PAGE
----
-Don- Reno, NV
 

Tom

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Didn't previously comment here for various reasons, but was interested in the observations/comments.

We were "fully vaccinated" when we caught covid in Sept, 2021. We'd spent the summer isolated from everyone and, on our last weekend in WY, had dinner with friends - only 4 on a table and 15 feet from the nearest table.

The prior evening, our friends attended a "block party" at someone's house, and a few days later we received a text saying that the husband tested positive. We subsequently experienced symptoms and, in a video with the local Doc, he thought we had covid. A brief trip to his clinic and we were confirmed positive.

The Doc prescribed infused monoclonal antibodies (at the local hospital) which helped, but it was still debilitating. We were trying to wrap up and leave our WY lot, but couldn't work more than 10 minutes without having to sit or lay down for 30-60 minutes. We left a week later, stopped only at truck stops for diesel fills. Stayed home and self-quarantined for a combined total of 21 days or so.

We continue to be vaccinated (boosters), but a few symptoms remain (aka long covid???).
 

DonTom

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but a few symptoms remain (aka long covid???).
See here for the known facts about long Covid.

What You Need to Know​

  • Post-COVID conditions can include a wide range of ongoing health problems; these conditions can last weeks, months, or longer.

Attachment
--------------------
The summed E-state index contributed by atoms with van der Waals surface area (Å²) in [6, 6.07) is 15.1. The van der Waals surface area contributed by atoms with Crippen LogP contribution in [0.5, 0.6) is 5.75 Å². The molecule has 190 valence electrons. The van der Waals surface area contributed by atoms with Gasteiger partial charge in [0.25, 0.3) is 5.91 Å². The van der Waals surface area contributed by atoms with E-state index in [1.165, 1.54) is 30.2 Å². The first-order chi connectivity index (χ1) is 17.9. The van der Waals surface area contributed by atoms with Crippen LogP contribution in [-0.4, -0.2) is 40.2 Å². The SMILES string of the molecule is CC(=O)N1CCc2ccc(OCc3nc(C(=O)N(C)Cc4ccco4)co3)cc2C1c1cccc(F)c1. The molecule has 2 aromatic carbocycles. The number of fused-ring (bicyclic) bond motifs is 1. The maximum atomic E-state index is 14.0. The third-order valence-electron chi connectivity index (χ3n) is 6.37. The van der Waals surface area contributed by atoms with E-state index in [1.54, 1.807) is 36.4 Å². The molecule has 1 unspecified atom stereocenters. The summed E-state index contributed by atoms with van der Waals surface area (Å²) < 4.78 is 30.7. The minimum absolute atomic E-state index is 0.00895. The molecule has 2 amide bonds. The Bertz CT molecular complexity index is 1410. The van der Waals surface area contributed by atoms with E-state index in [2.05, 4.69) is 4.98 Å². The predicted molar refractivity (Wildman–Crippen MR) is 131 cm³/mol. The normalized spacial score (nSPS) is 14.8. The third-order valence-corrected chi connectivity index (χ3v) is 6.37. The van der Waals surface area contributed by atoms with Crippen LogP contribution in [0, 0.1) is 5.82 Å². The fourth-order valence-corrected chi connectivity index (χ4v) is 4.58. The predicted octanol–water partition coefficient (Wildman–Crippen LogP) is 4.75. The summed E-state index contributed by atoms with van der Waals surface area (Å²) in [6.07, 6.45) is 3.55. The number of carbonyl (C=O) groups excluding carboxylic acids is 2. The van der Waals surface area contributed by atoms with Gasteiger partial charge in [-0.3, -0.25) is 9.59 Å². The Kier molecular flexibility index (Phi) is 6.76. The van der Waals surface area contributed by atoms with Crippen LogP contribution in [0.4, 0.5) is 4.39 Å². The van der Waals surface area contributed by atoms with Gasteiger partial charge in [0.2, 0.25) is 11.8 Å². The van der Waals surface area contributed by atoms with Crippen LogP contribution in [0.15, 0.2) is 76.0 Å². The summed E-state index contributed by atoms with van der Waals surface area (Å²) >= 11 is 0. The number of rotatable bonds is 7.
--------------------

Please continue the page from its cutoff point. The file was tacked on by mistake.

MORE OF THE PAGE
• Post-COVID conditions are found more often in people who had severe COVID-19 illness, but anyone who has been infected with the virus that causes COVID-19 can experience post-COVID conditions, even people who had mild illness or no symptoms from COVID-19.
  • People who are not vaccinated against COVID-19 and become infected might also be at higher risk of developing post-COVID conditions compared to people who were vaccinated and had breakthrough infections.
  • While most people with post-COVID conditions have evidence of infection or COVID-19 illness, in some cases, a person with post-COVID conditions may not have tested positive for the virus or known they were infected.
  • CDC and partners are working to understand more about who experiences post-COVID conditions and why, including whether groups disproportionately impacted by COVID-19 are at higher risk.
-Don- Reno, NV
 

garyb1st

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Friend of mine, also age 79, was hospitalized for 8 days when he had Covid. He was in rough shape with several blood clots in his lungs. I've know him since high school when he was a long distance runner. Excellent health until his 60's when things started going down hill. Lost touch until 3 or 4 years ago. When we reconnected I was totally taken aback. He was easily 75 lbs heavier, had difficulty getting into my Jeep Wrangler and looked like he was ready for the farm.